Everyone is calling 2003 UB313, the Solar System’s 10th planet, Xena. The name comes from a TV warrior princess of whom the curmudgeonly Centauri Dreams, never one for television, was utterly unaware. Now Xena has been found to have a moon, inevitably named Gabrielle after an equally incrutable character on the series (apparently the sidekick of Xena herself). One-tenth the size of Xena, Gabrielle is slated for further observations with the Hubble Space Telescope that will allow more accurate determination of its mass.
The advent of Gabrielle is good news for those wishing to learn more about Xena. From a California Institute of Technology press release quoting Michael Brown, the 10th planet’s discoverer:
“A combination of the distance of the moon from the planet and the speed it goes around the planet tells you very precisely what the mass of the planet is,” explains Brown. “If the planet is very massive, the moon will go around very fast; if it is less massive, the moon will travel more slowly. It is the only way we could ever measure the mass of Xena-because it has a moon.”
Given the distances involved (Xena is now some 97 AU from the Sun, or 9 billion miles), it’s intriguing to learn how the moon was spotted. The work was performed using adaptive optics at the Keck Observatory in Mauna Kea. The technology allowed Brown and colleagues to remove the blur of atmospheric turbulence to create images as sharp as those from space-based instruments. Keck uses a laser guide system that actually creates an artificial ‘star’ with a laser beam, bouncing its light off the atmosphere. This allows for the needed correction for atmospheric effects and an unprecedentedly clear view from a ground-based system.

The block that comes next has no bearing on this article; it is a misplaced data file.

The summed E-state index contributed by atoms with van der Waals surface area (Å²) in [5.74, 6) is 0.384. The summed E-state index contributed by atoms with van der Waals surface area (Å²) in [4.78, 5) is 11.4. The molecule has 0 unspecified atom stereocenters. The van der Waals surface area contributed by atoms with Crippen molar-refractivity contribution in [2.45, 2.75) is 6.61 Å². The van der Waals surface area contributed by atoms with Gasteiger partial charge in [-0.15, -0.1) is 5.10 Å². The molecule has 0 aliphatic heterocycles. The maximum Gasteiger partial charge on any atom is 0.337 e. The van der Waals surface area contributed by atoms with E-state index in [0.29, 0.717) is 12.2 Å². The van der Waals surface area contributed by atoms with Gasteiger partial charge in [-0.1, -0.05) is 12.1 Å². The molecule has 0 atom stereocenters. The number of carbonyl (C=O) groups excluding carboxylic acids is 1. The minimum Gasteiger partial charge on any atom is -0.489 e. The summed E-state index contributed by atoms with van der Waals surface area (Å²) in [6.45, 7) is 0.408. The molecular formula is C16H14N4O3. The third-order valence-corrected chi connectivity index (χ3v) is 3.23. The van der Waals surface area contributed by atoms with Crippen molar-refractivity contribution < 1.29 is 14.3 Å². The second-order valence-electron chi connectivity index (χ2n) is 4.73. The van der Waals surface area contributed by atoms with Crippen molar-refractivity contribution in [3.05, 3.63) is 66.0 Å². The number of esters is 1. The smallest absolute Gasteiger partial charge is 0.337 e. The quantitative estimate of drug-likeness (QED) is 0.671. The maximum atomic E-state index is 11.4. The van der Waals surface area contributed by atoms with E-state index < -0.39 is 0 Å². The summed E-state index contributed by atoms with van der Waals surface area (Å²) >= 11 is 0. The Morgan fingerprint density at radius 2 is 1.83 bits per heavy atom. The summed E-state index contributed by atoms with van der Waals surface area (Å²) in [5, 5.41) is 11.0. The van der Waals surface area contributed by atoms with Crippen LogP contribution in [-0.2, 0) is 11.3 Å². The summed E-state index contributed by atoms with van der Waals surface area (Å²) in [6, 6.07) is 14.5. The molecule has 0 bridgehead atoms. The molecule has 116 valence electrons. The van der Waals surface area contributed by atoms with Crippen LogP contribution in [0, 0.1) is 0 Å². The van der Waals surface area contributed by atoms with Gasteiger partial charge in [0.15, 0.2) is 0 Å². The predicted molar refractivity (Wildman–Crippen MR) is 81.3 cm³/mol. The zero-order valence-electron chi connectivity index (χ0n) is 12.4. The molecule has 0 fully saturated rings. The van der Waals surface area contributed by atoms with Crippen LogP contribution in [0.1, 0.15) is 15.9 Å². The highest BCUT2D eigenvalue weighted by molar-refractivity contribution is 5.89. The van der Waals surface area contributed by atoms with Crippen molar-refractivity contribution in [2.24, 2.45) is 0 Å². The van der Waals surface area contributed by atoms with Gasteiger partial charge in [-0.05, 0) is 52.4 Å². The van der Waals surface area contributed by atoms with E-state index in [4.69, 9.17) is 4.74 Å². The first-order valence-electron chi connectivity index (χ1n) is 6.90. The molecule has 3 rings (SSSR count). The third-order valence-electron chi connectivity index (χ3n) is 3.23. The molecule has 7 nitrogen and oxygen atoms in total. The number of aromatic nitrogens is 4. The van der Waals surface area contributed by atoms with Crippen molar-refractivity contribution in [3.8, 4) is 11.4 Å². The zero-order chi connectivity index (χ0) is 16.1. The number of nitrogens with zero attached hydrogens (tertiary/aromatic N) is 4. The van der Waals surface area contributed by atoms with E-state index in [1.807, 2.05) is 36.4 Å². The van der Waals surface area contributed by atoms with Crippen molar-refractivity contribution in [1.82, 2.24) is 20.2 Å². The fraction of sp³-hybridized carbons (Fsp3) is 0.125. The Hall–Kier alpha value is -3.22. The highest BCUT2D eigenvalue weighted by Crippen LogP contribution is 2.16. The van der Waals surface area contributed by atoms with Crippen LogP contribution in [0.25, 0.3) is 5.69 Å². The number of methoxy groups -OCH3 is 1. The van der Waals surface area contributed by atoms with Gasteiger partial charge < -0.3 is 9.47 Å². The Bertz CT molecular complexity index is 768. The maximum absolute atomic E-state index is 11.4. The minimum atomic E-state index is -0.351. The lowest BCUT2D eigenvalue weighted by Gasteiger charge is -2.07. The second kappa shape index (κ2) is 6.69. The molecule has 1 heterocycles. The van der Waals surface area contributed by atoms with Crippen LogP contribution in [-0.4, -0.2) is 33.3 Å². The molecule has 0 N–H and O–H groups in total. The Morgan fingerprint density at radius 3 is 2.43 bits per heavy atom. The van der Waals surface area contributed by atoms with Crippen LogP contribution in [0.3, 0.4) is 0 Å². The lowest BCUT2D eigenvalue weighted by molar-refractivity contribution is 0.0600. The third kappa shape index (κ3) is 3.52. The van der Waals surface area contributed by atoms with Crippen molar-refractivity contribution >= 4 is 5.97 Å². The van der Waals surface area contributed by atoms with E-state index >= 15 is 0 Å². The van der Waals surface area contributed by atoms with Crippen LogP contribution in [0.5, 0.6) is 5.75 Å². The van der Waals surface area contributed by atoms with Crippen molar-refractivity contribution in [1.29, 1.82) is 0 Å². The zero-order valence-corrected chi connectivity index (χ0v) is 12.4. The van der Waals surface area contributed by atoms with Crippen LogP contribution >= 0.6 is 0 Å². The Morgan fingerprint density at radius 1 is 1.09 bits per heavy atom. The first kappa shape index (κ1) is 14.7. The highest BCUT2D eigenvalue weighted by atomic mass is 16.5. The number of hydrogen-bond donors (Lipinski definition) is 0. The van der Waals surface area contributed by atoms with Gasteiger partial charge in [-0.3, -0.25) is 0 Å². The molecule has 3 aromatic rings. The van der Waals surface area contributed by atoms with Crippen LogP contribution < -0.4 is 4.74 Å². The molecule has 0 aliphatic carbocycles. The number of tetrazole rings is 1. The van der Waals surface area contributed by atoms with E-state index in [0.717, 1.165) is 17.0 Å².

Image: The discovery of the moon of the 10th planet from the W.M. Keck Observatory. The planet appears in the center, while the moon is the small dot at the 3 o’clock position. Credit: W.M. Keck Observatory.
Centauri Dreams‘ take: we keep finding moons around these odd outer system objects. In fact, 2003 EL61 was found to have a moon (also discovered by Brown using adaptive optics) in January, and we know that both Pluto and Xena have moons. All of which may force a reexamination of conventional views of gravitational capture, which is how such moons have been explained until now. It is possible that actual collisions between Kuiper Belt objects may emerge as the prime factor in their formation, although we clearly have just begun our study of this strange realm.
For more, see this page from Michael Brown’s Web site.